- Other ideas that come to mind are sausages (like Aidell's or any other) and decent quality hotdogs. Coleslaw or canned beans are an easy and cheap accompanying side dish.
- Sandwiches, Tuna salad, grilled cheese (or ham, or tuna melt), quesadillas. Anything you can wrap in a tortilla. Encourage the addition of lettuce, tomato, other appropriate vegetables or side salad to get some veggies in.
- Nachos: take some tortilla chips, layer on top with canned beans (refried beans, whole black beans or his choice of other), olives onions, tomatoes, shredded cheese, meat if desired, and other more or less healthy (except for the chips) taco ingredients, bake in the oven until the cheese is melted, then top with avocado or guacamole, sour cream, cilantro, salsa or whatever he likes.
- An easy soup: boil water, add ''better than bullion'' soup base, a handful of spaghetti, a little leftover chicken, and a handful of chopped vegetables such as carrots and green beans, and you have a pretty good chicken noodle soup.
- Also check out ''A Man, A Can, A Plan'': http://www.amazon.com/Man-Can-Plan-Great-Meals/dp/1579546072 There is also a microwave version of this book.
Hi all, we've made it to the place where DD is off to college! Question for those of you paying for child's expenses including food: what is the monthly amount you provide? We want her to do less eating out/Starbucks/etc than she currently does (remember when our college food consisted of too much ramen and peanut butter?). I know times are different and there is a ''Starbucks culture'' of sorts, but we want her to use it less than the high school kids these days seem to.
If you were sending (or have sent) yours off to live away from home, let's say in urban area of CA like Bay Area or LA, etc., how much would or did you provide for food each month? We'd love to hear a variety of answers to spur our thinking and calculating. Thanks so much! Made it to 18!!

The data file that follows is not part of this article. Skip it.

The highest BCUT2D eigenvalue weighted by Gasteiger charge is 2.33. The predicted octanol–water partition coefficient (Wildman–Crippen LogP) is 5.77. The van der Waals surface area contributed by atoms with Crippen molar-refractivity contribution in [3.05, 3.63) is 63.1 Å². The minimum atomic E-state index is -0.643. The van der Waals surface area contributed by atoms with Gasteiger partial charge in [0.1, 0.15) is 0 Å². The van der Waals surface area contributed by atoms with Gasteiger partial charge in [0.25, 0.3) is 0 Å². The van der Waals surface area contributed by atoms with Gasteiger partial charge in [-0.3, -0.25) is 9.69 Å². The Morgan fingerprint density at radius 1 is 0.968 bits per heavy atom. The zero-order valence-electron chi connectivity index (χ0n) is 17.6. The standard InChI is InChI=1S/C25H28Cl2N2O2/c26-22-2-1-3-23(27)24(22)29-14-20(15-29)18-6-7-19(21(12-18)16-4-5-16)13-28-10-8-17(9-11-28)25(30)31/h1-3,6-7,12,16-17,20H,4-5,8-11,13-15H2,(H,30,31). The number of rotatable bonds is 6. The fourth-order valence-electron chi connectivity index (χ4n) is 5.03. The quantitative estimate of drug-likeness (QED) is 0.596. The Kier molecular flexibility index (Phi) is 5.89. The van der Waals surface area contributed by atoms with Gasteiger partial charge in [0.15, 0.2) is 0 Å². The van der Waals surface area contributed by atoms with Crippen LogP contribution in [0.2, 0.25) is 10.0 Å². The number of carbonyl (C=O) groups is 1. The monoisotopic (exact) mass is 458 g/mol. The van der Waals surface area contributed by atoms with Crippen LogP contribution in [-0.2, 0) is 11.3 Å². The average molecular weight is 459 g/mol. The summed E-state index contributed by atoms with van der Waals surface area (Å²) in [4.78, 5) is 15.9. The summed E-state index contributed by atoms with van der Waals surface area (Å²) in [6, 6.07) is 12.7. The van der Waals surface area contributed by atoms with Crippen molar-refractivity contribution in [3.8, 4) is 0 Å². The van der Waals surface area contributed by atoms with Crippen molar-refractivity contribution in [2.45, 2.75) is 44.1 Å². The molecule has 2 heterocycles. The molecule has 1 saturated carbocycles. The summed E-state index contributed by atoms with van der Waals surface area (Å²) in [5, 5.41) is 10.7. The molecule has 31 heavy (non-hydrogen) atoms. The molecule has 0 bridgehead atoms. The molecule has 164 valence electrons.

First year my daughter is off-campus, and I too am worried about her eating out all the time. My solution is to figure out how much on-campus housing + food plan is, divide that by 12, round down a little (off-campus should be less expensive than on campus), and put that much in her bank account every month. She has to pay for all expenses (except tuition, fees and health insurance; maybe I'll give her more $$ for books if they're expensive). I think this should help her budget as well as cook at home more. She also knows she could get a meal plan at school with her account (she might get 5 meals per week, or something like that) until she's used to cooking for herself ... if that every happens! Also, I started putting the money in her account in June, with the idea that there would me a good amount of ''seed'' money in the account at the start of school, since expenses are higher then -- she'll need books and a little cheap furniture. Wendy
Can anyone recommend a good basic cookbook for a college student whose budget will not allow much eating out? My son cooks a little, but his roommates not at all. I read about one several years ago written by a college student for college students but can't remember the name. He doesn't find much he wants to make from sources like Fanny Farmer or Joy of Cooking. We plan to send family favorite recipes with him also. Ela
Regarding a good basic cookbook: Elaine Corn, Now You're Cooking (published by Jay Harlow & Elaine Ratner, Berkeley parents of a teen) -- harzim
My 14-year old likes Clueless in the Kitchen, A Cookbook for Teens, by Evelyn Raab, in paperback. It has humor, simple recipes and enough instructions for non-cooks, like how to cut up a chicken. Lots of teen foods. I myself learned to cook from Sunset's Basics for Good Cooking, which I still use. Good recipes plus all the basics.